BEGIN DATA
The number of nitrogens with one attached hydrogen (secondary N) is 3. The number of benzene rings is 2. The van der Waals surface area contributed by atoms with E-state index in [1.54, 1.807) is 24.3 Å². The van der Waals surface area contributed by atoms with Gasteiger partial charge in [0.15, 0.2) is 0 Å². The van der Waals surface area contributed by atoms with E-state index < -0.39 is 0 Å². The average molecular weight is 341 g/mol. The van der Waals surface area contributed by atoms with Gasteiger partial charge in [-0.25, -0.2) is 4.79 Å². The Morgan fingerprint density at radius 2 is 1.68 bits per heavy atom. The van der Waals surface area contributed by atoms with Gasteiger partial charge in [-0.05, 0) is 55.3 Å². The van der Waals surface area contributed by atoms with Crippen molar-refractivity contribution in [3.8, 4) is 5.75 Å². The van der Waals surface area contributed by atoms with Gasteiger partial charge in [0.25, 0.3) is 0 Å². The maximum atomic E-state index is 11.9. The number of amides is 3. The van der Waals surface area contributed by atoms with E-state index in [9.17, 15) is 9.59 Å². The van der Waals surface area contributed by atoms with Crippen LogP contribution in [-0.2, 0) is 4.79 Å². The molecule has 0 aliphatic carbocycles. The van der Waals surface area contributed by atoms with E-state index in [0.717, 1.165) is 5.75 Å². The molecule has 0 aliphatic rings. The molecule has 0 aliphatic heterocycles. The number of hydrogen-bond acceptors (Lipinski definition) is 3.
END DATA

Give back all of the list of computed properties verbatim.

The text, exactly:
The number of nitrogens with one attached hydrogen (secondary N) is 3. The number of benzene rings is 2. The van der Waals surface area contributed by atoms with E-state index in [1.54, 1.807) is 24.3 Å². The van der Waals surface area contributed by atoms with Gasteiger partial charge in [0.15, 0.2) is 0 Å². The van der Waals surface area contributed by atoms with E-state index < -0.39 is 0 Å². The average molecular weight is 341 g/mol. The van der Waals surface area contributed by atoms with Gasteiger partial charge in [-0.25, -0.2) is 4.79 Å². The Morgan fingerprint density at radius 2 is 1.68 bits per heavy atom. The van der Waals surface area contributed by atoms with Gasteiger partial charge in [-0.05, 0) is 55.3 Å². The van der Waals surface area contributed by atoms with Crippen molar-refractivity contribution in [3.8, 4) is 5.75 Å². The van der Waals surface area contributed by atoms with Gasteiger partial charge in [0.25, 0.3) is 0 Å². The maximum atomic E-state index is 11.9. The number of amides is 3. The van der Waals surface area contributed by atoms with E-state index in [9.17, 15) is 9.59 Å². The van der Waals surface area contributed by atoms with Crippen LogP contribution in [-0.2, 0) is 4.79 Å². The molecule has 0 aliphatic carbocycles. The van der Waals surface area contributed by atoms with E-state index in [0.717, 1.165) is 5.75 Å². The molecule has 0 aliphatic rings. The molecule has 0 aliphatic heterocycles. The number of hydrogen-bond acceptors (Lipinski definition) is 3.